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July 01, 2020

Estate Planning: Where Do I Begin?

You may be interested in estate planning, but don’t know how to get started. If that sounds like you, this article may offer some valuable insights.

Where do I begin? This is a question I get asked quite often, in the context of estate planning.

1. Sit down with an estate planning attorney. Most attorneys offer a free consultation. This process involves talking about your family, assets, and goals. It is a painless but essential part of the process.

2. Your attorney will tell you about a variety of documents that can help you achieve your goals. They will make recommendations based on your unique situation and priorities.

There are indeed “al a carte” options if you only need a specific document. However, you will typically choose either a “Will-based Estate Plan” or a “Trust-based Estate Plan.”*

Will-based Estate Plan

– Last Will and Testament

– Financial Power of Attorney

– Health Care Power of Attorney

– Advance Health Care Directive

Trust-based Estate Plan

– Pour-over Will

– Revocable Living Trust

– Financial Power of Attorney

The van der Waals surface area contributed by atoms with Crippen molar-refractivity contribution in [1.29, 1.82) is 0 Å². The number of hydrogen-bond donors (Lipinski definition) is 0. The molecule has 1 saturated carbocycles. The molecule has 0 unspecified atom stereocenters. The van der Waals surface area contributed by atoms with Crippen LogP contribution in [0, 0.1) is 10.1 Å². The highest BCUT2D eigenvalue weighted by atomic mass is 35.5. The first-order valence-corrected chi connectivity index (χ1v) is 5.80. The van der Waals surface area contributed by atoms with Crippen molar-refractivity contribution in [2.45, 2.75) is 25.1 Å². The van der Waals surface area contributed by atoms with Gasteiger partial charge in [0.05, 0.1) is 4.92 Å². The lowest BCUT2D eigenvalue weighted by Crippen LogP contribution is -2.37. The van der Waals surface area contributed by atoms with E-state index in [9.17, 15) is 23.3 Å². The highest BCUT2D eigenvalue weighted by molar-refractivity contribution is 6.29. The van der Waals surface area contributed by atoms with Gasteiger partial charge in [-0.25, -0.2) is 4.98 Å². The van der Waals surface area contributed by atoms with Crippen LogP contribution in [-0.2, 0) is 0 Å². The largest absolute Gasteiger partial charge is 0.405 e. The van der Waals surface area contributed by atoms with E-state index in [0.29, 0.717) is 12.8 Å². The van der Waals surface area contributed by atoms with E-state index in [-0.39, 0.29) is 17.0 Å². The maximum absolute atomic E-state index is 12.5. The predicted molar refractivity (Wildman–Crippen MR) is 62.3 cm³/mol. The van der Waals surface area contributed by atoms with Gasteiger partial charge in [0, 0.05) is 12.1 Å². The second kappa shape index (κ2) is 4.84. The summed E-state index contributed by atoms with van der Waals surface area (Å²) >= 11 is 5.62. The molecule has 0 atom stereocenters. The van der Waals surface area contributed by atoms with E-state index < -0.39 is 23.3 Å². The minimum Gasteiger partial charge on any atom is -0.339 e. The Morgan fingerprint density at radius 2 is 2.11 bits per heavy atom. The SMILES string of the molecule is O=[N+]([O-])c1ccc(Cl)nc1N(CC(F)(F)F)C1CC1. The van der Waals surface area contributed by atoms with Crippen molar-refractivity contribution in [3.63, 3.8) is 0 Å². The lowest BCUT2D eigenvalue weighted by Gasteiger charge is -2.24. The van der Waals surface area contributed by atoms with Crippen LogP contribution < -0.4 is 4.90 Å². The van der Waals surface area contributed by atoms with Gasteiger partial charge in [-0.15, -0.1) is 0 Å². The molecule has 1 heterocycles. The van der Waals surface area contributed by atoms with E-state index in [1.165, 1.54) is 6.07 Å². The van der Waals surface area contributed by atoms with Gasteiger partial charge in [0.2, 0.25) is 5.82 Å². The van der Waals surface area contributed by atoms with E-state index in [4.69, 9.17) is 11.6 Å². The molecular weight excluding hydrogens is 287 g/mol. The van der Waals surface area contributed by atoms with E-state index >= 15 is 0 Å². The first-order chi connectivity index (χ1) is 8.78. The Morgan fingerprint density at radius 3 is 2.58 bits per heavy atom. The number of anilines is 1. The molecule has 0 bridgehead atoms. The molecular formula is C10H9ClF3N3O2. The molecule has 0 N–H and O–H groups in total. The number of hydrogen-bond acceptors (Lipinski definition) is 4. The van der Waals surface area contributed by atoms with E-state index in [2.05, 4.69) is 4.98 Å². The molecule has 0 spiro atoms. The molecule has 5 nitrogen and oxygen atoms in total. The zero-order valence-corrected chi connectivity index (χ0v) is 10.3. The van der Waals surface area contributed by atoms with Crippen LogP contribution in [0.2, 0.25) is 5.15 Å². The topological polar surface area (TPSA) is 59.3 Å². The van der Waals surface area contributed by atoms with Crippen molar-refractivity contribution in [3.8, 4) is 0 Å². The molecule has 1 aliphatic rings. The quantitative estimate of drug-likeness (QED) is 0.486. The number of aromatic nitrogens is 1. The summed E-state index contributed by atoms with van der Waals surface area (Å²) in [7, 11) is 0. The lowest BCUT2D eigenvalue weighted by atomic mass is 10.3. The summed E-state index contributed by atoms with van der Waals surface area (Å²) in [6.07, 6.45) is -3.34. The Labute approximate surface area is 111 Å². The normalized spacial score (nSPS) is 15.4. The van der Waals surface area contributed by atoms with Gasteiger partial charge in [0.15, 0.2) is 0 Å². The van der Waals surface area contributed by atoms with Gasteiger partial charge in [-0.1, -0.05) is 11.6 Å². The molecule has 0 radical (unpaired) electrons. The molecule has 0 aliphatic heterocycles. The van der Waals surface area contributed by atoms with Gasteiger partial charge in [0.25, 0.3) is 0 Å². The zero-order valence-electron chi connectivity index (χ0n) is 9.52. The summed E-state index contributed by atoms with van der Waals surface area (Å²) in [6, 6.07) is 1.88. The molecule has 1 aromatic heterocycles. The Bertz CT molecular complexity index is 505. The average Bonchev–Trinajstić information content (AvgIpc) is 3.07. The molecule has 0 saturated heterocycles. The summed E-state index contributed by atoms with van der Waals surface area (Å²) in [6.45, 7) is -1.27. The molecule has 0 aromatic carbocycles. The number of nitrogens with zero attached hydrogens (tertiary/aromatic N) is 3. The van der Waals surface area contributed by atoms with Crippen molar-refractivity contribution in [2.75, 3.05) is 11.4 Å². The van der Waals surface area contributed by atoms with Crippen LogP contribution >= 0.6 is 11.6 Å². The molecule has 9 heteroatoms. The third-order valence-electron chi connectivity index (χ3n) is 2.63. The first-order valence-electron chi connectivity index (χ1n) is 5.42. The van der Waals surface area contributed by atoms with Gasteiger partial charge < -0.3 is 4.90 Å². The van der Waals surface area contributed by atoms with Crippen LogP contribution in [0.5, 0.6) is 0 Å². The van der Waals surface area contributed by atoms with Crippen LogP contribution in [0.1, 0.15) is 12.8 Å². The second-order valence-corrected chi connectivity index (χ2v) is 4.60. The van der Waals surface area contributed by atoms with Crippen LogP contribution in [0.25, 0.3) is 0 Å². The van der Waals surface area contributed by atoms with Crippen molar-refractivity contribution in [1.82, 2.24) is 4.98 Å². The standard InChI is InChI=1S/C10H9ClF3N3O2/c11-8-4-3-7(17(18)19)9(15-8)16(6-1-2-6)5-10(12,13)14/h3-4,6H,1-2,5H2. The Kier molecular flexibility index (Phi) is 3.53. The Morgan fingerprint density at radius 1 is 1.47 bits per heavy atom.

– Health Care Power of Attorney

– Advance Health Care Directive

3. Estate planning empowers you to care for loved ones, make financial & health care decisions, manage the distribution of your property, and minimize unnecessary taxes & expenses.

4. Your attorney will help you make decisions regarding the highly customizable content of these documents.

5. Next, your attorney will prepare drafts of your estate plan for your approval.

6. You and your attorney will likely exchange emails (or phone calls/in-person meetings—whatever your preference) to adjust and fine-tune.

7. Once you are satisfied and feel comfortable, you will then sign the final drafts of the documents. The signing will likely be at your attorney’s office in the presence of a notary and two witnesses.

8. A completed estate plan should be reviewed by an attorney every 3-5 years or when you experience a significant life change (moving, marriage/divorce, purchase of real estate).

*These descriptions are of frequently used estate planning models. Each situation is unique, and recommendations for you could vary.

This article represents the opinion of the author and is intended for educational purposes. This article does not constitute legal advice, nor does it create an attorney-client relationship. One should always consult with an experienced attorney before making estate planning decisions.

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